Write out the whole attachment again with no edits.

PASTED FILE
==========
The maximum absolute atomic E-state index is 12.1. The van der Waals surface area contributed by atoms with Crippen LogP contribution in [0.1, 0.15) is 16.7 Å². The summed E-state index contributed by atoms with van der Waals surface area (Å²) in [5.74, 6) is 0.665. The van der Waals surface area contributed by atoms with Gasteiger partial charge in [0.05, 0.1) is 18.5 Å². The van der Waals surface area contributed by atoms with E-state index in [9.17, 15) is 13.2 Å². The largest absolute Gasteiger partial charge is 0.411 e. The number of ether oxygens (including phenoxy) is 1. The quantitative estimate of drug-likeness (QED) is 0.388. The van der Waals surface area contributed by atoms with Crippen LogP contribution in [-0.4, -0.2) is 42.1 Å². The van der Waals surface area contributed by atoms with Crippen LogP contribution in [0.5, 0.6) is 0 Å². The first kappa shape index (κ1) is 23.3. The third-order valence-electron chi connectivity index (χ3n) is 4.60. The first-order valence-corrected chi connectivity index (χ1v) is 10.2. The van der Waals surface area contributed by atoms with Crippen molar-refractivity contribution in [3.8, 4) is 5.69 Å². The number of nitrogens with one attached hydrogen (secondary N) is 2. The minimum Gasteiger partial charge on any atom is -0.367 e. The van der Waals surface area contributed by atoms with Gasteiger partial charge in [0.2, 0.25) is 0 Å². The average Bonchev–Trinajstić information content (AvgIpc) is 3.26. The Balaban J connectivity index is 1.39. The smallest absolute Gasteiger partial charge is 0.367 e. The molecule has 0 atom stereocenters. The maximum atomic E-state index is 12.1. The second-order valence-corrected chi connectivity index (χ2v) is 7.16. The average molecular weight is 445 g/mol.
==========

The maximum absolute atomic E-state index is 12.1. The van der Waals surface area contributed by atoms with Crippen LogP contribution in [0.1, 0.15) is 16.7 Å². The summed E-state index contributed by atoms with van der Waals surface area (Å²) in [5.74, 6) is 0.665. The van der Waals surface area contributed by atoms with Gasteiger partial charge in [0.05, 0.1) is 18.5 Å². The van der Waals surface area contributed by atoms with E-state index in [9.17, 15) is 13.2 Å². The largest absolute Gasteiger partial charge is 0.411 e. The number of ether oxygens (including phenoxy) is 1. The quantitative estimate of drug-likeness (QED) is 0.388. The van der Waals surface area contributed by atoms with Crippen LogP contribution in [-0.4, -0.2) is 42.1 Å². The van der Waals surface area contributed by atoms with Crippen LogP contribution in [0.5, 0.6) is 0 Å². The first kappa shape index (κ1) is 23.3. The third-order valence-electron chi connectivity index (χ3n) is 4.60. The first-order valence-corrected chi connectivity index (χ1v) is 10.2. The van der Waals surface area contributed by atoms with Crippen molar-refractivity contribution in [3.8, 4) is 5.69 Å². The number of nitrogens with one attached hydrogen (secondary N) is 2. The minimum Gasteiger partial charge on any atom is -0.367 e. The van der Waals surface area contributed by atoms with Gasteiger partial charge in [0.2, 0.25) is 0 Å². The average Bonchev–Trinajstić information content (AvgIpc) is 3.26. The Balaban J connectivity index is 1.39. The smallest absolute Gasteiger partial charge is 0.367 e. The molecule has 0 atom stereocenters. The maximum atomic E-state index is 12.1. The second-order valence-corrected chi connectivity index (χ2v) is 7.16. The average molecular weight is 445 g/mol.